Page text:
Global Themes

NZD

US jobs underwhelm

Employment undershoot give Fed food for thought.

The US economy added 155K jobs in November, according to the monthly report released by the Labor Department on Friday night. At 3.7% the unemployment rate hasn’t been lower since Neil Armstrong was walking on the moon, and if the US can manage seven more months of gains it will mark its longest expansion in employment since 1850. Wage inflation is now growing at 3.1%, but the pace of job growth is clearly slowing with an average of just 170K jobs added over the last quarter versus 200K+ numbers earlier in the year. There is still plenty of ammunition for the Fed to raise rates when they announce their decision on Thursday week, but a growing number of the Fed board seem to be talking about rates being at a neutral level now, implying that only accelerating growth or inflation could prompt them into further moves.

Stock markets didn’t take well to the jobs report, and NZD/JPY dropped away overnight. NZD/USD couldn’t seem to decide if it would be dragged lower by the risk off sentiment, or higher by a drop in US interest rate expectations, and closed off the week largely unchanged in the mid 0.68s.

Waiting on a Santa rally?

US stock markets near the infamous “death cross” pattern

Trump’s tax cuts and government spending are clearly wearing off in the States. Yet we know he watches the Dow Jones Industrial Average as much as he might watch his own opinion polls. The Federal Reserve seem preoccupied with an inverted yield curve as long term interest rates threaten to plunge below those in the short term. And the stock market is nearing the infamous death cross market, where the 50 day moving average slides lower than the 200 day, typically a predictor of a significant market correction coming.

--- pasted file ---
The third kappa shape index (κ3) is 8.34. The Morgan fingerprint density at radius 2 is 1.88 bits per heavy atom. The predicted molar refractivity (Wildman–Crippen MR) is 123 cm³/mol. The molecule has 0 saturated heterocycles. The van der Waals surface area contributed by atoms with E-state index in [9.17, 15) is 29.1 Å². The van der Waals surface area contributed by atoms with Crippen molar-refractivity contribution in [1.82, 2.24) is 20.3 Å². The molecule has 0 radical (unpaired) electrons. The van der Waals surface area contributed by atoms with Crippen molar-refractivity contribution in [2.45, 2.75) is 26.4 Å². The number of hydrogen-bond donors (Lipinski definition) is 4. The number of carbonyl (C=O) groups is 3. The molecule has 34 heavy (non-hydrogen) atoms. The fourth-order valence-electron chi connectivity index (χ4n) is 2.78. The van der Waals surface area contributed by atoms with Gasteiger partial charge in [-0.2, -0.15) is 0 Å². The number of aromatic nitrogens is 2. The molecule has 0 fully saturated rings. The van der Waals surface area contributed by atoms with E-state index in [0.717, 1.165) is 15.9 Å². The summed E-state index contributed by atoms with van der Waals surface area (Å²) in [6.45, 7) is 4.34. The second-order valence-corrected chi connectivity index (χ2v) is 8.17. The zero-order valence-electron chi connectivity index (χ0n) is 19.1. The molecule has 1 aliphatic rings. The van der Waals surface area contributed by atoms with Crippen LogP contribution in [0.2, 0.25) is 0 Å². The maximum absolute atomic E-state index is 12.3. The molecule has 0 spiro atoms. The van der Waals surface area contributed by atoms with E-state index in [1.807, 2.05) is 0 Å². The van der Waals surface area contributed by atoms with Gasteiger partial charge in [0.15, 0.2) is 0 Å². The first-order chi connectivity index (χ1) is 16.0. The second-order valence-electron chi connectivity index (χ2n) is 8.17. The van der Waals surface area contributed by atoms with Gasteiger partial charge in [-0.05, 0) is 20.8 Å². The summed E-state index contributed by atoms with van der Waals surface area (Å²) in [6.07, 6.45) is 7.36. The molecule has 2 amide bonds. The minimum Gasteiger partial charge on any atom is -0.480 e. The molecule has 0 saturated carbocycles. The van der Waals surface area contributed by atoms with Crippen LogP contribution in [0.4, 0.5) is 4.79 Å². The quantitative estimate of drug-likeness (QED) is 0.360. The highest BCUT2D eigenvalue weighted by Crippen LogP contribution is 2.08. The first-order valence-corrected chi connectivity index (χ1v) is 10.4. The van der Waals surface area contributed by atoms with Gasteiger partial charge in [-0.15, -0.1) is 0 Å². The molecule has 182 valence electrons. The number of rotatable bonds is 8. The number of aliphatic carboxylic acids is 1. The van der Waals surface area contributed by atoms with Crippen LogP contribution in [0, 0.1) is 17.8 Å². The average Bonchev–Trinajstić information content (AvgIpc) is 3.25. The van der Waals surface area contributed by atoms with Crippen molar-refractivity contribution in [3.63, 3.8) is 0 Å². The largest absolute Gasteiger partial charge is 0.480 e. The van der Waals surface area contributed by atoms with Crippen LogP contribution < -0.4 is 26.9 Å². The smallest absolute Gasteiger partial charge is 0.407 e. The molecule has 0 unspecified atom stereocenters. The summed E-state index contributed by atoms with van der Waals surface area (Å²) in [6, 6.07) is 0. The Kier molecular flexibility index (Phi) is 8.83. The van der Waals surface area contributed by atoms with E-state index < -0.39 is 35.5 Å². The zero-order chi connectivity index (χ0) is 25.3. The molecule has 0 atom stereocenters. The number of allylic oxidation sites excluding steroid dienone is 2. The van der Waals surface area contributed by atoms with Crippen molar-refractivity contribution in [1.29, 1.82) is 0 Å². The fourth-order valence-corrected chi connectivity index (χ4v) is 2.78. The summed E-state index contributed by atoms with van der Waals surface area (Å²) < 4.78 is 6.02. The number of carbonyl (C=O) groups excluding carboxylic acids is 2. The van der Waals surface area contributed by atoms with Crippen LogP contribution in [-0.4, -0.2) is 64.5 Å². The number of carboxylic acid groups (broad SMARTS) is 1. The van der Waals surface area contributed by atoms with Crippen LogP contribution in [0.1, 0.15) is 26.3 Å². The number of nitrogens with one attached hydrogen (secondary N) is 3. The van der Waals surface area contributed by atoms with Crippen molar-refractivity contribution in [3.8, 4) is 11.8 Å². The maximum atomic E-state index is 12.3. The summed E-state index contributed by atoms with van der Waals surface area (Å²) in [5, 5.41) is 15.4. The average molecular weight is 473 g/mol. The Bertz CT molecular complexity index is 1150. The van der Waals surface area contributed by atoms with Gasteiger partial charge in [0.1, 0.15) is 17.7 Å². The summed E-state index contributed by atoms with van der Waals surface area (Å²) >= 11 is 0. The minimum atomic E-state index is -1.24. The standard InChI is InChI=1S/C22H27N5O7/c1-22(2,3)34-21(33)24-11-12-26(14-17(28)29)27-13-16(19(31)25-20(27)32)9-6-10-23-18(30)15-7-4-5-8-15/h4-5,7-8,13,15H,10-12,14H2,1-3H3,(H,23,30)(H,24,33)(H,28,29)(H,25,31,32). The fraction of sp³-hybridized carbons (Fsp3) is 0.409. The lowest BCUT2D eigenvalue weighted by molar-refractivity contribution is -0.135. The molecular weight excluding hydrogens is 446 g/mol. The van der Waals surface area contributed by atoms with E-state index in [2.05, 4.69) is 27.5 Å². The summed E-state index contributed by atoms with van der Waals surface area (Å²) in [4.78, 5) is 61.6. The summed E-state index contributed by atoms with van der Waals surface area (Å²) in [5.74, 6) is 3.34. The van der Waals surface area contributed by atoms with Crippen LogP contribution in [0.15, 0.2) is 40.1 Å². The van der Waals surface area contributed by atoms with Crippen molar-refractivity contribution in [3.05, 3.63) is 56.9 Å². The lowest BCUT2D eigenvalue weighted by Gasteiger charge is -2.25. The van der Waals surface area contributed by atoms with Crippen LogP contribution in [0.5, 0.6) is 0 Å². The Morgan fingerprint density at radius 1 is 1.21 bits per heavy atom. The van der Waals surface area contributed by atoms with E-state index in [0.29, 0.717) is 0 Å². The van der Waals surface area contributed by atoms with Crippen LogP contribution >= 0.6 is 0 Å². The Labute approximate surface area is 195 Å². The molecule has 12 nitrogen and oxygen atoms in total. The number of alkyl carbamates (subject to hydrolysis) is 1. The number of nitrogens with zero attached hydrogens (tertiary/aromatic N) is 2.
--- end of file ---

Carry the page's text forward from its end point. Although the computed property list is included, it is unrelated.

Logic says therefore that those waiting for a Santa rally might be like those in Samuel Beckett’s famous play “Waiting for Godot” (Godot never arrives). But what happens when all participants are watching the same thing? Might a jittery stock market push Trump into a deal with China? Might the Fed pause on rates fearing an inverted yield curve? And therefore might a significant market and currency correction be delayed until next year when none of the signs are imminent, and no one can stop it until it’s too late? All of this says to us that some speculative orders over the Christmas break might not be a bad idea after all.

Politics to dominate

Trump probe, Brexit vote in headlines

The week has already began, with Chinese inflation data coming in below expectations yesterday, and might see the NZD and AUD on the backfoot early today, as concerns linger that the world’s second largest economy is slowing rapidly.

Offshore and the startling revelations around Russia’s alleged involvement into the 2016 US Presidential campaign look set to continue, while a Tuesday night vote on the Brexit bill through the UK parliament looks fraught with risk for the Pound.

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